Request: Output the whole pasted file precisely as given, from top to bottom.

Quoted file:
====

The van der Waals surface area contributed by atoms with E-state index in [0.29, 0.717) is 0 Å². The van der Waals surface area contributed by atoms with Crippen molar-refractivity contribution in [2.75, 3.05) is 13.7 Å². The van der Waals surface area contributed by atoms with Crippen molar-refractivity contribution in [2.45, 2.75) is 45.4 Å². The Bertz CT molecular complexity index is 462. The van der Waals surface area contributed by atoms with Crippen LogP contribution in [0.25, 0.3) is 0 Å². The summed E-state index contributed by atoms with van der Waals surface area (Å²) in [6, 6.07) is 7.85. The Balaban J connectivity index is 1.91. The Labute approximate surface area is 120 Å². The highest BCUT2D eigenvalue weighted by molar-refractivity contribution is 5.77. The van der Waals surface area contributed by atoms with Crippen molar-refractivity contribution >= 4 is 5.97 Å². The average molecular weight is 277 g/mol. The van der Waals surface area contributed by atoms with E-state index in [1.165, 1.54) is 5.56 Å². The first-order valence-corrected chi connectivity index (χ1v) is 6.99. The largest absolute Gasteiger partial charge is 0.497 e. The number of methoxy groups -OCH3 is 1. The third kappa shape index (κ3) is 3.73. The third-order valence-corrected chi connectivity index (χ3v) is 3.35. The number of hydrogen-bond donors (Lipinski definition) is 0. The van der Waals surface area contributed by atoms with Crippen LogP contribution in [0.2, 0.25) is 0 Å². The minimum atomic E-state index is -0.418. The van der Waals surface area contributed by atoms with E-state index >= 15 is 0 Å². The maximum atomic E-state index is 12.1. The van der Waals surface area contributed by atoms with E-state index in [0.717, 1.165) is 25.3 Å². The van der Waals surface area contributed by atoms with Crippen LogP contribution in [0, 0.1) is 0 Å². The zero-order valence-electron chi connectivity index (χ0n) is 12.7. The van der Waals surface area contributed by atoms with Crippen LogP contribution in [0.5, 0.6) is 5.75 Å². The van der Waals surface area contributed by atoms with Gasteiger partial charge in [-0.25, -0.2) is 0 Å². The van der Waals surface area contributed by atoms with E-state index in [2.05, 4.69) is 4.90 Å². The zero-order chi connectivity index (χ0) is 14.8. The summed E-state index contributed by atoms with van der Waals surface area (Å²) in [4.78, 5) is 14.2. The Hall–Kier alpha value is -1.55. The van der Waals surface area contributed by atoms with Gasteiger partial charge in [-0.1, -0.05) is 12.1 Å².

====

The van der Waals surface area contributed by atoms with E-state index in [0.29, 0.717) is 0 Å². The van der Waals surface area contributed by atoms with Crippen molar-refractivity contribution in [2.75, 3.05) is 13.7 Å². The van der Waals surface area contributed by atoms with Crippen molar-refractivity contribution in [2.45, 2.75) is 45.4 Å². The Bertz CT molecular complexity index is 462. The van der Waals surface area contributed by atoms with Crippen LogP contribution in [0.25, 0.3) is 0 Å². The summed E-state index contributed by atoms with van der Waals surface area (Å²) in [6, 6.07) is 7.85. The Balaban J connectivity index is 1.91. The Labute approximate surface area is 120 Å². The highest BCUT2D eigenvalue weighted by molar-refractivity contribution is 5.77. The van der Waals surface area contributed by atoms with Crippen molar-refractivity contribution >= 4 is 5.97 Å². The average molecular weight is 277 g/mol. The van der Waals surface area contributed by atoms with E-state index in [1.165, 1.54) is 5.56 Å². The first-order valence-corrected chi connectivity index (χ1v) is 6.99. The largest absolute Gasteiger partial charge is 0.497 e. The number of methoxy groups -OCH3 is 1. The third kappa shape index (κ3) is 3.73. The third-order valence-corrected chi connectivity index (χ3v) is 3.35. The number of hydrogen-bond donors (Lipinski definition) is 0. The van der Waals surface area contributed by atoms with Crippen LogP contribution in [0.2, 0.25) is 0 Å². The minimum atomic E-state index is -0.418. The van der Waals surface area contributed by atoms with E-state index >= 15 is 0 Å². The maximum atomic E-state index is 12.1. The van der Waals surface area contributed by atoms with E-state index in [0.717, 1.165) is 25.3 Å². The van der Waals surface area contributed by atoms with Crippen LogP contribution in [0, 0.1) is 0 Å². The zero-order valence-electron chi connectivity index (χ0n) is 12.7. The van der Waals surface area contributed by atoms with Crippen LogP contribution in [0.5, 0.6) is 5.75 Å². The van der Waals surface area contributed by atoms with Gasteiger partial charge in [-0.25, -0.2) is 0 Å². The van der Waals surface area contributed by atoms with E-state index in [2.05, 4.69) is 4.90 Å². The zero-order chi connectivity index (χ0) is 14.8. The summed E-state index contributed by atoms with van der Waals surface area (Å²) in [4.78, 5) is 14.2. The Hall–Kier alpha value is -1.55. The van der Waals surface area contributed by atoms with Gasteiger partial charge in [-0.1, -0.05) is 12.1 Å².